Research administration in history: the development of OMB circular A-110 through Joseph Warner's COGR subcommittee, 1976-1979.

Author:Myers, Phillip E.

The Warner Subcommittee

Administrators seldom ponder the origins of the documents they use to interpret principles. Research administration developed rapidly beginning in 1948 with the federal government's transition from purely military procurement to investment in academic research. The inauguration of COGR in 1960, along with the proliferation of research administration offices in the 1960s, the growth of federal funding in the era of the Cold War and Sputnik from $405 million in 1960 to $1.7 billion in 1970, made it imperative for research administrators to have a voice in the revision of A-110, the first codification of federal standards to federal granting agencies (Norris & Youngers, 2000). When Joseph Warner's subcommittee arrived on the scene, university central sponsored programs offices were proliferating, and feeling their way with a fierce desire for independence from the federal oversight that had been the norm in the 1960s (Warner, 2008; Norris & Youngers, 2000). They were swept into the issue of federal principles guiding federal agencies, which concerned A-110. This issue characterized the period from the mid-1970s to the late 1980s, which, as Norris and Youngers (2000) explain, "saw the greatest growth of regulation and compliance activity in the research enterprise." In this period the federal government began to play a direct role in assuring that universities fulfilled their responsibilities for handling federal funds, especially because of the phenomenal rate of growth from $2.5 billion in 1976 to $9 billion in 1989 (Norris & Youngers, 2000).

During this surge, the Warner subcommittee worked to assure that the federal principles governing the grants and contracts actions of federal sponsoring agencies were not intrusive and impractical compared to the needs of university research and research administration.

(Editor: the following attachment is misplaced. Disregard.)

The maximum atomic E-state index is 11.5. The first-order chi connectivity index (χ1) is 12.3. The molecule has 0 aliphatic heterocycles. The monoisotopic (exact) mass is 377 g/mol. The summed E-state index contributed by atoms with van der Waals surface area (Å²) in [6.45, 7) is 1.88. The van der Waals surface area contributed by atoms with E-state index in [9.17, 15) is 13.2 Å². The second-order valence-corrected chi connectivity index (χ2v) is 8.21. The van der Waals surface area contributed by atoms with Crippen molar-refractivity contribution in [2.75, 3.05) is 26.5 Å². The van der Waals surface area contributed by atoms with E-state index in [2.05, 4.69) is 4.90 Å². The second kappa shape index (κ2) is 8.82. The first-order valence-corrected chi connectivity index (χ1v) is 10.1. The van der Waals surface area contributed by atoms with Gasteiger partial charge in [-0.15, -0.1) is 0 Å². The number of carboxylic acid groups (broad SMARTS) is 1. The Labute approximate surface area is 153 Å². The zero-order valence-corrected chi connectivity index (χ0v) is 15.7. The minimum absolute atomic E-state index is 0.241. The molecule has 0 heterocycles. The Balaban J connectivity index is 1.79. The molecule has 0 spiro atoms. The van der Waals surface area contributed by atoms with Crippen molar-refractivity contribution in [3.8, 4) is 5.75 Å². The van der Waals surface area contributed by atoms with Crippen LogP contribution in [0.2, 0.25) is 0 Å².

The subcommittee endeavored on behalf of 100 research universities to secure and maintain a positive relationship with the Office of Management and Budget (OMB), which was the link between the universities and the federal sponsors. The OMB knew that COGR was the primary communication link for revisions. COGR's role, then, was to develop a university consensus on the principles for revision and to suggest alternatives for resolutions. COGR's views prevailed most of the time (Warner, 2008).

This activity spanned the initial concern with financial research administration for policy design and proposal preparation. Mr. Warner, as Chair of the Subcommittee on Grant and Contract Provisions, often performed the initial analysis of the A-110 principles under revision. He then transmitted his draft to the subcommittee members. After they responded, Mr. Warner created a summary statement for Reagan Scurlock, the Executive Director of COGR. In this process, Mr. Warner observes that the subcommittee members from research universities brought a "keen understanding and empathy" to faculty research and a desire to protect academic freedom (Warner, 2008).

The pursuits of the Warner subcommittee confirm that research administration has developed quickly over the past 50 years, in response to the rapid development of research and supportive technology. Knowledge of the origins and revisions of federal principles that govern university-sponsor relationships helps with interpretation and confidence in doing business and in reorganizing research administration offices to better facilitate the needs of researchers (Norris & Youngers, 2000). The subcommittee's pursuits manifest the goal that COGR's mediating function has always been the education of federal sponsors about academic operations and unnecessary burdens (COGR, 2001).

For these reasons, it is instructive to show how Mr. Warner and his colleagues shaped many of the key principles in the 1970s and 1980s, when compliance became a large issue and experienced its greatest growth in the relations among research administration offices, campus structures and the federal government, which was composed of 18 grant-awarding departments. The tipoff came on July 1, 1976, when these departments fell under the initial version of OMB Circular A-110, which Norris (2008) writes was issued "to provide standardized administration of research programs funded by grants and cooperative agreements," with the intent of reducing the burdens of research administrators and the federal sponsors. Implicit in this directive was the idea that more responsibilities were placed upon faculty and research administrators to handle federal awards. This change was prominent compared to the 1960s, when the government took a stronger hand in the administration of research.